Infrastructure for Community Futures Research Centre

We collaborate across disciplines to understand the complex interactions between society, infrastructure and the natural environment, and the implications for future infrastructure decision-making.

The Infrastructure for Community Futures Research Centre (ICFRC) focuses on the complex challenges and opportunities related to infrastructure. We view infrastructure not as a goal in itself, but as a powerful enabler of equity, sustainability and wellbeing for communities. We consider mātauranga Māori an inspirational foundation for pursuing these goals in Aotearoa New Zealand.

Our research

While infrastructure is often associated with technical disciplines, it is society that drives the creation of infrastructure and sets constraints for it. In return, infrastructure has extensive and long-term impacts on both society and the natural environment. 

Given the excessive cost and longevity of infrastructure, it is vital that strategic decision-making on infrastructure is aligned with societal goals, such as the move to net-zero carbon, sustainable economies, and a desire for a thriving natural environment and healthy, safe and prosperous communities.  

The ICFRC will seek to understand the complex interactions between society, infrastructure and the natural environment, and the implications for future infrastructure decision-making. We will engage and collaborate across disciplines within the university and with government, industry, institutions, iwi and communities to identify and answer critical research questions. We plan to identify synergies across the university that map onto critical infrastructure-related problems, allowing Waipapa Taumata Rau to produce real and meaningful impact in these areas.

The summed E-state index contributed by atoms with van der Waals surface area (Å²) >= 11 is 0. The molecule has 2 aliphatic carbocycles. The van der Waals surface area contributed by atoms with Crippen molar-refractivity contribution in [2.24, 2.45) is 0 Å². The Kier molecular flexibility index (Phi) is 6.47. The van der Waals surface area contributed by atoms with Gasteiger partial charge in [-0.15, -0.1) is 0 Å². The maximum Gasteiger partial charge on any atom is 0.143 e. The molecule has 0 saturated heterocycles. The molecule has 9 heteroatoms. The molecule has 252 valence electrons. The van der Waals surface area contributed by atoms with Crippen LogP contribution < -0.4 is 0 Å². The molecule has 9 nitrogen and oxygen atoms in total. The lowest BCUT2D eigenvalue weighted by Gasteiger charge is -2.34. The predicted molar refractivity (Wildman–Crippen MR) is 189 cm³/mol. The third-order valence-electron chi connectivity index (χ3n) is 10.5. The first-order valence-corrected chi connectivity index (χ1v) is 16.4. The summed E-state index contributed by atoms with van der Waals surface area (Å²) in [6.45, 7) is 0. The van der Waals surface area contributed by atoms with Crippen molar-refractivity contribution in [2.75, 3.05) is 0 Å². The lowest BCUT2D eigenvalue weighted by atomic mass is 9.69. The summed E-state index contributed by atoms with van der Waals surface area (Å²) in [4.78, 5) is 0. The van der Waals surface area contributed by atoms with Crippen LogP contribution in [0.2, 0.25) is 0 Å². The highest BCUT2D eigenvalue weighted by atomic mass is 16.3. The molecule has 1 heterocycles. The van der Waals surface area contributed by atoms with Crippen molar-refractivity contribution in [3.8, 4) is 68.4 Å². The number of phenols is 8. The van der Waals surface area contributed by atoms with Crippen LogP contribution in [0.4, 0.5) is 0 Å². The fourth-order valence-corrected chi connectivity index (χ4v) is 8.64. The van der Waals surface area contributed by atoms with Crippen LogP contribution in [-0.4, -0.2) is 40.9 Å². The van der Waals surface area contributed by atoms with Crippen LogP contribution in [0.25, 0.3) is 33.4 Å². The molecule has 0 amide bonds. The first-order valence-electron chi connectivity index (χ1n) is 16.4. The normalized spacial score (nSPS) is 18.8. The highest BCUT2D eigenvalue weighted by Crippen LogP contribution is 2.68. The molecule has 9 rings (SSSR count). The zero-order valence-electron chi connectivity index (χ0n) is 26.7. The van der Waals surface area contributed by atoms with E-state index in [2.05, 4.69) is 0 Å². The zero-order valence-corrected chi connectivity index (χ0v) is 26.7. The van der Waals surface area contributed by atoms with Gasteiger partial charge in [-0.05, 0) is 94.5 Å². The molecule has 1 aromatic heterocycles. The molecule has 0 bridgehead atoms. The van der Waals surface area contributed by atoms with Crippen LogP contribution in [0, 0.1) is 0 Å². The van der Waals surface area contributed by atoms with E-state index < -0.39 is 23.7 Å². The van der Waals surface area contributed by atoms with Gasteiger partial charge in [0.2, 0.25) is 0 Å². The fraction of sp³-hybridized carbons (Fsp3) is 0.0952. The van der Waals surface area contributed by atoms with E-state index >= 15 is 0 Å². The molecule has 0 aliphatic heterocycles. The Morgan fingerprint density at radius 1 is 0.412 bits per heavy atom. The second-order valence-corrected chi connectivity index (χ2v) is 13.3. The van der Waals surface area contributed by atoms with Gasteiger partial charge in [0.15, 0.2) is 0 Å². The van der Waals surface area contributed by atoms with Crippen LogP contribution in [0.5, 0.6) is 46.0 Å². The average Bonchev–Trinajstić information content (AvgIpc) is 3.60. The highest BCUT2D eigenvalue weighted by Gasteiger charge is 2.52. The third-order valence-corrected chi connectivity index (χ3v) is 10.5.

How can you work with us?

People and culture are at the heart of the ICFRC, how we operate and in how we approach partnerships and engagement. 

Our aim is to create a research platform that encourages diversity and collaboration, provides flexibility in the way groups and individuals can engage with across disciplinary boundaries, and facilitate opportunities to collaborate with other researchers and teams within the University, as well as externally.

If you are interested in working with us, please contact our centre's Co-directors. 

Our people

Professor Kobus van Zyl | Faculty of Engineering 
Dr Suzanne Woodward | Faculty of Arts

Steering Committee members
Dr Priyanka Dhopade | Faculty of Engineering 
Professor Tracey McIntosh | Faculty of Arts 
Associate Prof Marama Muru-Lanning | Faculty of Arts; James Henare Research Centre
Dr Tatjana Buklijas | Faculty of Arts; Koi Tū: The Centre of Informed Futures
Professor Peter Adams | Faculty of Medical and Health Sciences
Professor Robert Amor | Faculty of Science
Dr Le Wen | Business School
Dr Mike Webster | Faculty of Education and Social Work
Dr Timothy Welch | Faculty of Creative Arts and Industries

Our commitment to Te Tiriti o Waitangi 

The ICFRC will continue to practice manaakitanga and whanaungatanga and adhere to the Te Ao Māori principles as formulated by the National Ethics Advisory Committee (2019):

i. Kaitiakitanga (protection), actively protecting Māori individual and collective rights, including land, water, data, language and culture.

ii. Whai wahi (participation), including Māori in all aspects of the design, management and implementation of research.

iii. Rangatiratanga (self-determination), working with Māori to ensure that individual and collective rights are respected and protected.

We will continue to engage with Māori and Pasifika communities, seeking ways in which we can expand this partnership. We have been invited by Chair of Waikato-Tainui Endowed College Trust, Marama Muru-Lanning, to engage with and support the Waikato-Tainui College’s research programme, as well as work with the Waikato-Tainui on water management and stewardship. A relationship between the iwi and the ICFRC will be facilitated to identify potential research needs and co-design collaborative projects.